The UK government response, published in November 2009, asserted:

“432. Where a police station is used as a place of safety, immediate contact is made with local social services and the appropriate doctor, to ensure that an assessment is conducted effectively and quickly, and transfer to a more appropriate location, where necessary, is arranged at the earliest opportunity.”

The Court accepted that the police wished to see the applicant transferred to a clinic as quickly as possible and endeavoured continuously to bring this about. During his detention he was in a place of relative safety for him. Nevertheless, during this time no psychiatric treatment could be provided to him. The Court found the situation to have arisen out ‘difficulties of coordination between the relevant authorities when suddenly confronted with an urgent mental health case’. It described as significant the failure to respect both best medical practice in England and the statutory maximum time-limit for detention under section 136.

In its submissions to the Court the UK government claimed the applicant’s case had led to improvements in the arrangements between police and heath authorities to respond more rapidly in such cases. This is undoubtedly to be welcomed. However there remains progress to be made on police understanding of the particular vulnerability of those detainees with mental ill health and on the need for speedy cross-agency responses when faced with urgent cases.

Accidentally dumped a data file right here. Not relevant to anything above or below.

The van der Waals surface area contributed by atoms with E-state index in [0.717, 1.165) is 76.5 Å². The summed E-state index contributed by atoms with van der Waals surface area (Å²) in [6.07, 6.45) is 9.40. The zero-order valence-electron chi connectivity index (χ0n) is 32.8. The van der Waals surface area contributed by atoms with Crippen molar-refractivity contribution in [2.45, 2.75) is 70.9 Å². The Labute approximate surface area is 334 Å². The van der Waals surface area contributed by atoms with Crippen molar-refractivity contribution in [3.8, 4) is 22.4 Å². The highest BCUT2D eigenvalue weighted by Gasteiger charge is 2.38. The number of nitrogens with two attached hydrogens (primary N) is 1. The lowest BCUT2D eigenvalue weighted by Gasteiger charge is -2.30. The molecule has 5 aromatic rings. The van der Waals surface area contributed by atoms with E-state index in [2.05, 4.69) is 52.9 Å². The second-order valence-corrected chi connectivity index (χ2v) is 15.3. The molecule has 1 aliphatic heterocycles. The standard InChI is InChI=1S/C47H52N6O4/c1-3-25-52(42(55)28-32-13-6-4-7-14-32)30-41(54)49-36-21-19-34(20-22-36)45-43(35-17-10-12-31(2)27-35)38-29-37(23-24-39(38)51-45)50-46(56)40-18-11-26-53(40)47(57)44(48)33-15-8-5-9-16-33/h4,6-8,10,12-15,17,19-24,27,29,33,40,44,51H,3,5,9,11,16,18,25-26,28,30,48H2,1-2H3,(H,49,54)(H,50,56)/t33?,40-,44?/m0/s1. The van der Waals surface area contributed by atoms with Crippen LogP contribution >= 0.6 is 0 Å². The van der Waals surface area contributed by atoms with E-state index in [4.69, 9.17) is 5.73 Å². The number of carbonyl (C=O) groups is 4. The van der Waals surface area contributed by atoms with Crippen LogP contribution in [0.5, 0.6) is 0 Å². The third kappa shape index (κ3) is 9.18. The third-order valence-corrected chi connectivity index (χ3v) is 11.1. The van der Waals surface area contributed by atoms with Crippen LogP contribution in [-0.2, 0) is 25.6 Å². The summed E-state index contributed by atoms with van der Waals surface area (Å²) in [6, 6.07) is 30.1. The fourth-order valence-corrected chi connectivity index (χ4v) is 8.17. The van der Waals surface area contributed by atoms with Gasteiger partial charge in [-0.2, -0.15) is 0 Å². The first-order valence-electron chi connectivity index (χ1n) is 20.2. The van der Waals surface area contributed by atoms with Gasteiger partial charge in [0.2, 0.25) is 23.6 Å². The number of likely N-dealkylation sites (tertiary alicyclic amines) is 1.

The key Bradley Report of 30 April 2009 described post-arrest detention in the police station as ‘currently the least developed in the offender pathway in terms of engagement with health and social service’ and described training for police officers on mental health awareness as ‘inadequate’. Of particular significance, in the light of MS, Lord Bradley found:

“There are widespread concerns among stakeholders about the current assessment of detainees. Significantly, I have been told on a number of occasions that the perception is that if a person is detained in custody, they are in ‘a safe place’ and as such there is a delay in medical teams responding to assess a patient.”

The Improving Health, Delivering Justice national delivery plan published in November 2009 by the Department of Health accepted Bradley’s criticisms and promised (emphasis added):

“We will work to understand and develop the response to training needs for police officers, police civilian staff and healthcare professionals to ensure that people in police custody who are vulnerable due to mental ill health, physical ill health or social considerations have access to competent practitioners by April 2011.”

The ACPO Guidance on Responding to People With Mental Ill Health or Learning Disabilities published in 2010 acknowledged the need to improve the coordination between the police and mental health agencies. The guidance emphasised:

“it is essential that people with mental ill health or learning disabilities are recognised and assisted by officers from the very first point of contact.”

It is to be hoped that the Court’s decision in this case will serve as a timely reminder of the importance of this principle.

This entry was posted in Criminal Law, Human Rights, Prison Law. Bookmark the permalink.